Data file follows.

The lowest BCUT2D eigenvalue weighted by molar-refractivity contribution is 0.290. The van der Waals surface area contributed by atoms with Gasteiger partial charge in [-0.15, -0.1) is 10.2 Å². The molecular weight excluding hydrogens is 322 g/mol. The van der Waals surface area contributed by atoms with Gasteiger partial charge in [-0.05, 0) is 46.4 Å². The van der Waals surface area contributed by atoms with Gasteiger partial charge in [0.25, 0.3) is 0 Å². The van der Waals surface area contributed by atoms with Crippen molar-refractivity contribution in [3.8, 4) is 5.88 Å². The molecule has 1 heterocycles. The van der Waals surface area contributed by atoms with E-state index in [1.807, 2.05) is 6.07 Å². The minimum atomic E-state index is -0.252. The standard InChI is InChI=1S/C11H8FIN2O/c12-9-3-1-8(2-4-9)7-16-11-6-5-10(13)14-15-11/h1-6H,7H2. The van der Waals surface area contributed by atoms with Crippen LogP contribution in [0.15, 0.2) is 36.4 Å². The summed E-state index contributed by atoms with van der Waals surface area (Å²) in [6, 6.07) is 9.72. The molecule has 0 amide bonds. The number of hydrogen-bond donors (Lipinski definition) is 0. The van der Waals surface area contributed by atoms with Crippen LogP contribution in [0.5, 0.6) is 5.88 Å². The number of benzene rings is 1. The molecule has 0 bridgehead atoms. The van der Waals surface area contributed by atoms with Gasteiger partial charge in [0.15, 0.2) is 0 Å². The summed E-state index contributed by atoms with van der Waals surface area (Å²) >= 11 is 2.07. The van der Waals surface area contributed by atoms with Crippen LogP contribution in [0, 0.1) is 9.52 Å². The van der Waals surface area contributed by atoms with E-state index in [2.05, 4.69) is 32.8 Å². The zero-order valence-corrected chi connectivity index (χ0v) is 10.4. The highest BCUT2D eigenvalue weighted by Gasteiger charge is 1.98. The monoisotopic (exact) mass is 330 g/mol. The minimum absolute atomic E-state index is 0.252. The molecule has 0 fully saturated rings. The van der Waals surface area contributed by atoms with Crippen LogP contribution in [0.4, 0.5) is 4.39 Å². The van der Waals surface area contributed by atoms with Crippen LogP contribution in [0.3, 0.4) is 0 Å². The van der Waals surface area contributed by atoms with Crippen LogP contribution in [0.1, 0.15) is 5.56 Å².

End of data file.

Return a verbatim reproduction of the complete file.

The lowest BCUT2D eigenvalue weighted by molar-refractivity contribution is 0.290. The van der Waals surface area contributed by atoms with Gasteiger partial charge in [-0.15, -0.1) is 10.2 Å². The molecular weight excluding hydrogens is 322 g/mol. The van der Waals surface area contributed by atoms with Gasteiger partial charge in [-0.05, 0) is 46.4 Å². The van der Waals surface area contributed by atoms with Gasteiger partial charge in [0.25, 0.3) is 0 Å². The van der Waals surface area contributed by atoms with Crippen molar-refractivity contribution in [3.8, 4) is 5.88 Å². The molecule has 1 heterocycles. The van der Waals surface area contributed by atoms with E-state index in [1.807, 2.05) is 6.07 Å². The minimum atomic E-state index is -0.252. The standard InChI is InChI=1S/C11H8FIN2O/c12-9-3-1-8(2-4-9)7-16-11-6-5-10(13)14-15-11/h1-6H,7H2. The van der Waals surface area contributed by atoms with Crippen LogP contribution in [0.15, 0.2) is 36.4 Å². The summed E-state index contributed by atoms with van der Waals surface area (Å²) in [6, 6.07) is 9.72. The molecule has 0 amide bonds. The number of hydrogen-bond donors (Lipinski definition) is 0. The van der Waals surface area contributed by atoms with Crippen LogP contribution in [0.5, 0.6) is 5.88 Å². The number of benzene rings is 1. The molecule has 0 bridgehead atoms. The van der Waals surface area contributed by atoms with Gasteiger partial charge in [0.15, 0.2) is 0 Å². The summed E-state index contributed by atoms with van der Waals surface area (Å²) >= 11 is 2.07. The van der Waals surface area contributed by atoms with Crippen LogP contribution in [0, 0.1) is 9.52 Å². The van der Waals surface area contributed by atoms with E-state index in [2.05, 4.69) is 32.8 Å². The zero-order valence-corrected chi connectivity index (χ0v) is 10.4. The highest BCUT2D eigenvalue weighted by Gasteiger charge is 1.98. The monoisotopic (exact) mass is 330 g/mol. The minimum absolute atomic E-state index is 0.252. The molecule has 0 fully saturated rings. The van der Waals surface area contributed by atoms with Crippen LogP contribution in [0.4, 0.5) is 4.39 Å². The van der Waals surface area contributed by atoms with Crippen LogP contribution in [0.3, 0.4) is 0 Å². The van der Waals surface area contributed by atoms with Crippen LogP contribution in [0.1, 0.15) is 5.56 Å².